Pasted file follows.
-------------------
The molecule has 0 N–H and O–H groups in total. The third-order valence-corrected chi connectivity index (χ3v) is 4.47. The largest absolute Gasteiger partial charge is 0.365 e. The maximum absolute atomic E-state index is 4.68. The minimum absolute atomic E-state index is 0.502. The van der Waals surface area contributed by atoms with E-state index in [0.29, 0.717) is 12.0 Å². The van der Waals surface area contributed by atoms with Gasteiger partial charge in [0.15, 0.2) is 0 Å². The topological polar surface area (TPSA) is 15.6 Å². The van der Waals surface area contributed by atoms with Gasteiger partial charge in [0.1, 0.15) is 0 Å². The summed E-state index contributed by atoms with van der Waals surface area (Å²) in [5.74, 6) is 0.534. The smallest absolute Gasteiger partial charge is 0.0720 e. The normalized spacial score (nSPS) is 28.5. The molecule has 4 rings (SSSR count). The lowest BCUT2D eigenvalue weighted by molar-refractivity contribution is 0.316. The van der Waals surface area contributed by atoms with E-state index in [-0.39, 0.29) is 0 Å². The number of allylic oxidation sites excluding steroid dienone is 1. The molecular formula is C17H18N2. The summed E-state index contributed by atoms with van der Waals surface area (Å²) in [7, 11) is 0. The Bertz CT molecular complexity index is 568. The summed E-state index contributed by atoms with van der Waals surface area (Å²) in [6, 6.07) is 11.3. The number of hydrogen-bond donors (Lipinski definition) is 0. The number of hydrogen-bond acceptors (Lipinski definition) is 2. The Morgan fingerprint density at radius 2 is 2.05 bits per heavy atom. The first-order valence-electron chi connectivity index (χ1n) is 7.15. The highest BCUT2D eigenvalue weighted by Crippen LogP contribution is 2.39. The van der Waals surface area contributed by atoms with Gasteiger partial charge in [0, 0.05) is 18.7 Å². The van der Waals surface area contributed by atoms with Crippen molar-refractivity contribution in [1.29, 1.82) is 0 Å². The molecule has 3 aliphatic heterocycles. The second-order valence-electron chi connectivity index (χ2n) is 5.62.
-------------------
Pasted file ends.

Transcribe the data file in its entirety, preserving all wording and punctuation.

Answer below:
The molecule has 0 N–H and O–H groups in total. The third-order valence-corrected chi connectivity index (χ3v) is 4.47. The largest absolute Gasteiger partial charge is 0.365 e. The maximum absolute atomic E-state index is 4.68. The minimum absolute atomic E-state index is 0.502. The van der Waals surface area contributed by atoms with E-state index in [0.29, 0.717) is 12.0 Å². The van der Waals surface area contributed by atoms with Gasteiger partial charge in [0.15, 0.2) is 0 Å². The topological polar surface area (TPSA) is 15.6 Å². The van der Waals surface area contributed by atoms with Gasteiger partial charge in [0.1, 0.15) is 0 Å². The summed E-state index contributed by atoms with van der Waals surface area (Å²) in [5.74, 6) is 0.534. The smallest absolute Gasteiger partial charge is 0.0720 e. The normalized spacial score (nSPS) is 28.5. The molecule has 4 rings (SSSR count). The lowest BCUT2D eigenvalue weighted by molar-refractivity contribution is 0.316. The van der Waals surface area contributed by atoms with E-state index in [-0.39, 0.29) is 0 Å². The number of allylic oxidation sites excluding steroid dienone is 1. The molecular formula is C17H18N2. The summed E-state index contributed by atoms with van der Waals surface area (Å²) in [7, 11) is 0. The Bertz CT molecular complexity index is 568. The summed E-state index contributed by atoms with van der Waals surface area (Å²) in [6, 6.07) is 11.3. The number of hydrogen-bond donors (Lipinski definition) is 0. The number of hydrogen-bond acceptors (Lipinski definition) is 2. The Morgan fingerprint density at radius 2 is 2.05 bits per heavy atom. The first-order valence-electron chi connectivity index (χ1n) is 7.15. The highest BCUT2D eigenvalue weighted by Crippen LogP contribution is 2.39. The van der Waals surface area contributed by atoms with Gasteiger partial charge in [0, 0.05) is 18.7 Å². The van der Waals surface area contributed by atoms with Crippen molar-refractivity contribution in [1.29, 1.82) is 0 Å². The molecule has 3 aliphatic heterocycles. The second-order valence-electron chi connectivity index (χ2n) is 5.62.